Thursday, June 16, 2016

How do you know: if it's a stroke

A stroke is a sudden and serious injury to the brain. They can seemingly happen suddenly and with no warning - even to otherwise healthy individuals. Educating yourself on the signs of a stroke is an important way to keep yourself and those around you safe. Prompt medical attention is critical to successful stroke recovery. Learn more about stroke signs and how you can help.

Man visiting his father in the hospital

What is a stroke?

A stroke is an injury to the brain that interrupts the brain's blood supply. Blood carries oxygen to all the cells in your body - including your brain which has a constant and high demand for oxygen. If brain cells go more than a few minutes without oxygen, they will die and that can cause permanent damage.

A stroke can cause serious damage to the brain or even death. Quick medical treatment is critical to improve the chance of survival and decrease the amount of brain damage. The best scenario is for treatment to happen within the first few hours of symptoms. If you or someone you know is demonstrating stroke symptoms, do not drive to the hospital yourself. Call 911 - emergency medical technicians can increase the chance of survival by giving treatments on the way to the hospital.

Typical stroke symptoms

Symptoms of stroke can occur suddenly and differ depending on the part of the brain that is affected. Multiple symptoms can happen together when the blocked or bleeding blood vessels supply a large area of the brain that includes multiple functions. With a stroke, anything your brain does may be affected.

There are some signs of stroke that are more common than others. The American Stroke Association teaches the acronym F.A.S.T. to understand and recognize the most common signs and symptoms of stroke. F.A.S.T. means:

F—Face drooping —Drooping on one side of the face, with or without numbness. Ask the person to smile, it should not be uneven.

A—Arm weakness —Arm weakness with or without numbness. Can the person lift both arms? One arm may drift downward.

S—Speech difficulty —When the person speaks, is it slurred or hard to understand? Ask the person to repeat a simple sentence. Listen for any abnormalities.

T—Time to call for emergency medical services —Call right away if someone shows these signs or symptoms, even if they go away. It is very important to note the time symptoms first appeared and when you called for medical help.

Learn more about strokes and warning signs from the American Stroke Association.

Your risk factors for stroke

Doctors rushing patient to the OR
There are some stroke risk factors that are out of your control such as age and genetics. Simply put, the risk of stroke increases as you age. Though it's worth noting that men are more likely to have a stroke at a younger age while women tend to have strokes later in life and die from them. If you have family members who have had a stroke or history of cardiovascular disease, your risk of stroke is increased. Other genetic factors related to blood clotting or high blood pressure also affect your risk of stroke.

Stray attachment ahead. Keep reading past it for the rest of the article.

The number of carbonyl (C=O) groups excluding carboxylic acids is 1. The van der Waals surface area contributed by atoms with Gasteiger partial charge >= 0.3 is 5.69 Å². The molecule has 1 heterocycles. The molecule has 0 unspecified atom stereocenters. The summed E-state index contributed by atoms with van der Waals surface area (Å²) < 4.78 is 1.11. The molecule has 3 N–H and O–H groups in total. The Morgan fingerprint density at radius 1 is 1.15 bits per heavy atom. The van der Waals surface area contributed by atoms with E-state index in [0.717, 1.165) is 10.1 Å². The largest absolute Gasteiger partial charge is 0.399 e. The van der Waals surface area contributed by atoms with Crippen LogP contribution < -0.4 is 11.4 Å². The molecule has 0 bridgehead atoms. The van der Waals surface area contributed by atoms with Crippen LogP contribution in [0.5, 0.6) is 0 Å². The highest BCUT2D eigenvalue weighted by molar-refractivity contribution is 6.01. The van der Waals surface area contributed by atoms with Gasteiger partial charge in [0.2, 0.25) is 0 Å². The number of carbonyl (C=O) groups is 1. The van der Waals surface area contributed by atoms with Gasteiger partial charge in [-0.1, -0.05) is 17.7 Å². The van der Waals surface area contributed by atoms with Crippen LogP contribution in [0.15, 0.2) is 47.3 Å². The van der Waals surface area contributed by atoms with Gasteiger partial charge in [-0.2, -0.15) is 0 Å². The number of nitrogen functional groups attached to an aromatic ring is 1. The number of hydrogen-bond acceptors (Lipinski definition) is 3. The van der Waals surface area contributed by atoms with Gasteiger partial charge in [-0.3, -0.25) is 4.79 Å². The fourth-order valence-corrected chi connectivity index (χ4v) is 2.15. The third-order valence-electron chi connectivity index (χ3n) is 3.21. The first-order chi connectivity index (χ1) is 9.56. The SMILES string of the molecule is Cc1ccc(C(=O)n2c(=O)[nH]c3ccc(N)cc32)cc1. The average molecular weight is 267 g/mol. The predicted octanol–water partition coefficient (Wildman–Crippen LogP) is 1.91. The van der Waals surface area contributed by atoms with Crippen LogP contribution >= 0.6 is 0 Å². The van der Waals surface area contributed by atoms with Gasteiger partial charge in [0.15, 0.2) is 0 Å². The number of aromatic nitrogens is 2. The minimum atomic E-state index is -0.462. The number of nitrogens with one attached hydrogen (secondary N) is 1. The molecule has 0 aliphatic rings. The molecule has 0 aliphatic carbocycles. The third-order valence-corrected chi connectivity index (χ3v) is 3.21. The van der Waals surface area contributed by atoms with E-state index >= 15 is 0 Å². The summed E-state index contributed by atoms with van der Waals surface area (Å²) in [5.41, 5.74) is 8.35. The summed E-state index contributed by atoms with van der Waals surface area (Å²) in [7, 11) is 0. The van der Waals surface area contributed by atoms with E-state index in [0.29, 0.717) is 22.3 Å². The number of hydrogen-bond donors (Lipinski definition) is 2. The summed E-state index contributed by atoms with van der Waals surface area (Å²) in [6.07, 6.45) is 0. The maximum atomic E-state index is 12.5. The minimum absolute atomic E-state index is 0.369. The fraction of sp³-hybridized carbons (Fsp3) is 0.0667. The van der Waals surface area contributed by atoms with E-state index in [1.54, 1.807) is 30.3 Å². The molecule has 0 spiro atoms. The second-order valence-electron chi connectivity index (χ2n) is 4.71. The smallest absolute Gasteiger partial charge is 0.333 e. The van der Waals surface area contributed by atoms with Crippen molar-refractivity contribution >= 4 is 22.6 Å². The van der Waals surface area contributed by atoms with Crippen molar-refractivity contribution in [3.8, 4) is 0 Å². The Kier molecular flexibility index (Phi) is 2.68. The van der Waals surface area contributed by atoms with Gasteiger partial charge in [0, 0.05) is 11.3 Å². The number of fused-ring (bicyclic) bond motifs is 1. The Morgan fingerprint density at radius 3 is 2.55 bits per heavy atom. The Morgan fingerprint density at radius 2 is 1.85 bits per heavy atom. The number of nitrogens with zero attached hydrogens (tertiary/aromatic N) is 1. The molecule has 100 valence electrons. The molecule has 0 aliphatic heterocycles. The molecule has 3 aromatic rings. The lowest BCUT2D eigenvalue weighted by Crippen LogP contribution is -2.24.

There are other risk factors that increase your likelihood of stroke, however these can be controlled. It is important to establish regular visits with your primary care physician to monitor these potential risk factors:

  • High blood pressure — High blood pressure is the leading cause of stroke and the most important controllable risk factor for stroke. 
  • Smoking — Studies have shown cigarette smoking to be an important risk factor for stroke. The use of oral contraceptives combined with cigarette smoking greatly increases stroke risk.
  • Carotid or other artery disease — arterial disease generally leads to the narrowing or blockage of blood vessels which raises the risk of stroke.
  • Atrial fibrillation — This heart rhythm disorder raises the risk for stroke. The heart's upper chambers quiver instead of beating effectively, which can let the blood pool and clot. If a clot breaks off, enters the bloodstream and lodges in an artery leading to the brain, a stroke results.
  • Other heart disease — People with coronary heart disease or heart failure have a higher risk of stroke than those with hearts that work normally. Dilated cardiomyopathy (an enlarged heart), heart valve disease and some types of congenital heart defects also raise the risk of stroke.
  • High blood cholesterol — People with high blood cholesterol have an increased risk for stroke. Also, it appears that low HDL (“good”) cholesterol is a risk factor for stroke in men, but more data are needed to verify its effect in women.
  • Physical inactivity and obesity — Being inactive, obese or both can increase your risk of high blood pressure, high blood cholesterol, diabetes, heart disease and stroke. 

You and your primary care physician

If you have some of the stroke risk factors mentioned above, it is important that you establish a relationship with your primary care doctor that includes regular check-ups and monitoring tests. Your doctor can help you develop a plan to reduce your risk of stroke. Call (574) 722-4921 to schedule an appointment.

Learn more about LMH Family Doctors



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